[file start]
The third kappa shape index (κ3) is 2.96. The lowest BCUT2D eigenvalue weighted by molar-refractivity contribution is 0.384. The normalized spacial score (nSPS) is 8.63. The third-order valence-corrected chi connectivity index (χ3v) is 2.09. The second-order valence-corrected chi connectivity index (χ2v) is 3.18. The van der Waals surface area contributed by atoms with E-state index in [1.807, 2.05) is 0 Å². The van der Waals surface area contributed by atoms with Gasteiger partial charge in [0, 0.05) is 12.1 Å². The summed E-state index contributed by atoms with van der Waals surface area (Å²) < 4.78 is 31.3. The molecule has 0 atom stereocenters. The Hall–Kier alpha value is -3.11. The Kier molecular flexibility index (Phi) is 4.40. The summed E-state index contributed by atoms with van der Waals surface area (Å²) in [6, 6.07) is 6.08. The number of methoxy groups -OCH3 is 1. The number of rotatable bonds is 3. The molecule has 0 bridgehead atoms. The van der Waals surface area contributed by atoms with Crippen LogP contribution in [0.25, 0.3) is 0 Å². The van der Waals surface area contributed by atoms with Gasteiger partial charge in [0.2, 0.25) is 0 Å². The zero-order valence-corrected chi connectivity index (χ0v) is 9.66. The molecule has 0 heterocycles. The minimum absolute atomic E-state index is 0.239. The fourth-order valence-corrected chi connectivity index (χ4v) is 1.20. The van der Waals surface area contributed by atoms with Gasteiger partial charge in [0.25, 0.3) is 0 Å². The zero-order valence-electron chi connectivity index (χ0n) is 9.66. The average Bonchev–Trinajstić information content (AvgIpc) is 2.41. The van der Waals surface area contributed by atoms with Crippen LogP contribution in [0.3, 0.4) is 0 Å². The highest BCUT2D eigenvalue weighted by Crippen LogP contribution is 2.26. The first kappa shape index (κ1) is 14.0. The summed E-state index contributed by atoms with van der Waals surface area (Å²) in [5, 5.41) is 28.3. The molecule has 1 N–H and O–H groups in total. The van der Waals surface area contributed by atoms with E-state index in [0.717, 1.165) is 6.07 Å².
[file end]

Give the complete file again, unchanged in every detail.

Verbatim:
The third kappa shape index (κ3) is 2.96. The lowest BCUT2D eigenvalue weighted by molar-refractivity contribution is 0.384. The normalized spacial score (nSPS) is 8.63. The third-order valence-corrected chi connectivity index (χ3v) is 2.09. The second-order valence-corrected chi connectivity index (χ2v) is 3.18. The van der Waals surface area contributed by atoms with E-state index in [1.807, 2.05) is 0 Å². The van der Waals surface area contributed by atoms with Gasteiger partial charge in [0, 0.05) is 12.1 Å². The summed E-state index contributed by atoms with van der Waals surface area (Å²) < 4.78 is 31.3. The molecule has 0 atom stereocenters. The Hall–Kier alpha value is -3.11. The Kier molecular flexibility index (Phi) is 4.40. The summed E-state index contributed by atoms with van der Waals surface area (Å²) in [6, 6.07) is 6.08. The number of methoxy groups -OCH3 is 1. The number of rotatable bonds is 3. The molecule has 0 bridgehead atoms. The van der Waals surface area contributed by atoms with Crippen LogP contribution in [0.25, 0.3) is 0 Å². The van der Waals surface area contributed by atoms with Gasteiger partial charge in [0.2, 0.25) is 0 Å². The zero-order valence-corrected chi connectivity index (χ0v) is 9.66. The molecule has 0 heterocycles. The minimum absolute atomic E-state index is 0.239. The fourth-order valence-corrected chi connectivity index (χ4v) is 1.20. The van der Waals surface area contributed by atoms with Gasteiger partial charge in [0.25, 0.3) is 0 Å². The zero-order valence-electron chi connectivity index (χ0n) is 9.66. The average Bonchev–Trinajstić information content (AvgIpc) is 2.41. The van der Waals surface area contributed by atoms with Crippen LogP contribution in [0.3, 0.4) is 0 Å². The highest BCUT2D eigenvalue weighted by Crippen LogP contribution is 2.26. The first kappa shape index (κ1) is 14.0. The summed E-state index contributed by atoms with van der Waals surface area (Å²) in [5, 5.41) is 28.3. The molecule has 1 N–H and O–H groups in total. The van der Waals surface area contributed by atoms with E-state index in [0.717, 1.165) is 6.07 Å².